Cybersecurity: This trojan malware being offered for free could cause hacking spike

NanoCore RAT can steal passwords, payment details, and secretly record audio and video of Windows users.
Written by Danny Palmer, Senior Writer

A new version of a powerful form of trojan malware is being offered on the dark web for free, with one cybersecurity company warning this could lead to a rise in attacks targeting passwords, bank details and other personal information, even by crooks with limited technical skills.

NanoCore RAT (Remote Access Trojan) first emerged in 2013 and continues to cause trouble for victims. Criminals could buy the malware for as little as $25, but versions of the software have also been leaked online throughout its development and now a new variant with additional, more dangerous, capabilities is being shared for free on a dark web forum.

Uncovered by security researchers at LMNTRIX Labs, NanoCore v1.2.2 offers users a variety of attacks against Windows systems, including the ability to steal passwords, perform keylogging and secretly record audio and video footage using the webcam.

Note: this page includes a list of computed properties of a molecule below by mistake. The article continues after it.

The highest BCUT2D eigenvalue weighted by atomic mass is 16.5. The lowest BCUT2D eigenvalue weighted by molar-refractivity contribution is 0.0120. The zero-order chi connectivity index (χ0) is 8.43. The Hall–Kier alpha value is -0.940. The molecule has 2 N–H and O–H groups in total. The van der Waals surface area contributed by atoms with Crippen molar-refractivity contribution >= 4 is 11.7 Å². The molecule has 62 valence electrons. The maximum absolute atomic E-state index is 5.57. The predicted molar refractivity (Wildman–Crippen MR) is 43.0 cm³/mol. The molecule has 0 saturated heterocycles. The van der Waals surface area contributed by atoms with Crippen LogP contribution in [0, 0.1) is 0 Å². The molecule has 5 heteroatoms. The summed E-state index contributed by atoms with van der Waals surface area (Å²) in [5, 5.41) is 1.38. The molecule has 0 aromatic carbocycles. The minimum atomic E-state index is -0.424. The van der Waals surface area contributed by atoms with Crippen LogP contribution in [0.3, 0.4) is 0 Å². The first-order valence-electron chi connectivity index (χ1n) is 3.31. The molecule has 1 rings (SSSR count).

SEE: 10 tips for new cybersecurity pros (free PDF)

To avoid detection while using the webcam, NanoCore disables the light which would usually demonstrate that it is recording.

Other capabilities include the ability to remotely shutdown or restart the machine, as well as the ability to remotely control the mouse, open web pages and more: ultimately, it provides an attacker with the ability to use the machine as if it was their own and exploit it for the criminal purpose of stealing personal information, passwords and payment details.

Like many other hacking campaigns, NanoCore is mainly distributed with email phishing attacks: researchers note that many of the current campaigns distributing the malware are designed to look like invoices or purchase orders with attachment names designed to provoke victims into clicking.

Those operating NanoCore campaigns are provided with a user-friendly interface to help manage their activity – and make it simpler for low-level attackers to conduct attacks.

"Malware authors today tend to favour easy-to-use interfaces as it helps them write and update code, as well as use the RAT more efficiently. This simple interface also lowers the barrier for entry for any prospective hackers, so even amateurs can launch an attack," Arannya Mukerjee, senior threat researcher at LMNTRIX Labs told ZDNet.

"Anytime an exploit kit or RAT kit is made available for free, it leads to an explosion of campaigns using the malware. We certainly expect to see more spin-off versions of the NanoCore RAT in the future, and predict most newer versions would continue to be tailored to amateur hackers," he added.

Many forms of free malware look to exploit common security vulnerabilities – some of which are years old – so one of the best ways to ensure you don't fall victim to campaigns is to ensure your operating systems and applications are patched and up to date.


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